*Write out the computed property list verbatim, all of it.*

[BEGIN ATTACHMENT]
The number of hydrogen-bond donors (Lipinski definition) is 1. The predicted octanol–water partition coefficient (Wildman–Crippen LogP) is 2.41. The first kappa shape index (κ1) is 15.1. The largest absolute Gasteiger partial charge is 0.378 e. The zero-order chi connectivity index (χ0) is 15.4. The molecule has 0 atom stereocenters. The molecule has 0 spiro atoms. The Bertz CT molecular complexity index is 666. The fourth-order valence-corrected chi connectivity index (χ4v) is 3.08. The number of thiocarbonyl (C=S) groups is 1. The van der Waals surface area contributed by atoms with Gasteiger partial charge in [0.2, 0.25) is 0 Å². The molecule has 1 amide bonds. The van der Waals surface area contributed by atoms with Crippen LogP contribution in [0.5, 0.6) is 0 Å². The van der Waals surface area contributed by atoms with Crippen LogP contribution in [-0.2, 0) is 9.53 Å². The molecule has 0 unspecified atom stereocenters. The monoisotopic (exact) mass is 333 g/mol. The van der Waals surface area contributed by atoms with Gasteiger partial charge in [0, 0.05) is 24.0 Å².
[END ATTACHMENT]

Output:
The number of hydrogen-bond donors (Lipinski definition) is 1. The predicted octanol–water partition coefficient (Wildman–Crippen LogP) is 2.41. The first kappa shape index (κ1) is 15.1. The largest absolute Gasteiger partial charge is 0.378 e. The zero-order chi connectivity index (χ0) is 15.4. The molecule has 0 atom stereocenters. The molecule has 0 spiro atoms. The Bertz CT molecular complexity index is 666. The fourth-order valence-corrected chi connectivity index (χ4v) is 3.08. The number of thiocarbonyl (C=S) groups is 1. The van der Waals surface area contributed by atoms with Gasteiger partial charge in [0.2, 0.25) is 0 Å². The molecule has 1 amide bonds. The van der Waals surface area contributed by atoms with Crippen LogP contribution in [0.5, 0.6) is 0 Å². The van der Waals surface area contributed by atoms with Crippen LogP contribution in [-0.2, 0) is 9.53 Å². The molecule has 0 unspecified atom stereocenters. The monoisotopic (exact) mass is 333 g/mol. The van der Waals surface area contributed by atoms with Gasteiger partial charge in [0, 0.05) is 24.0 Å².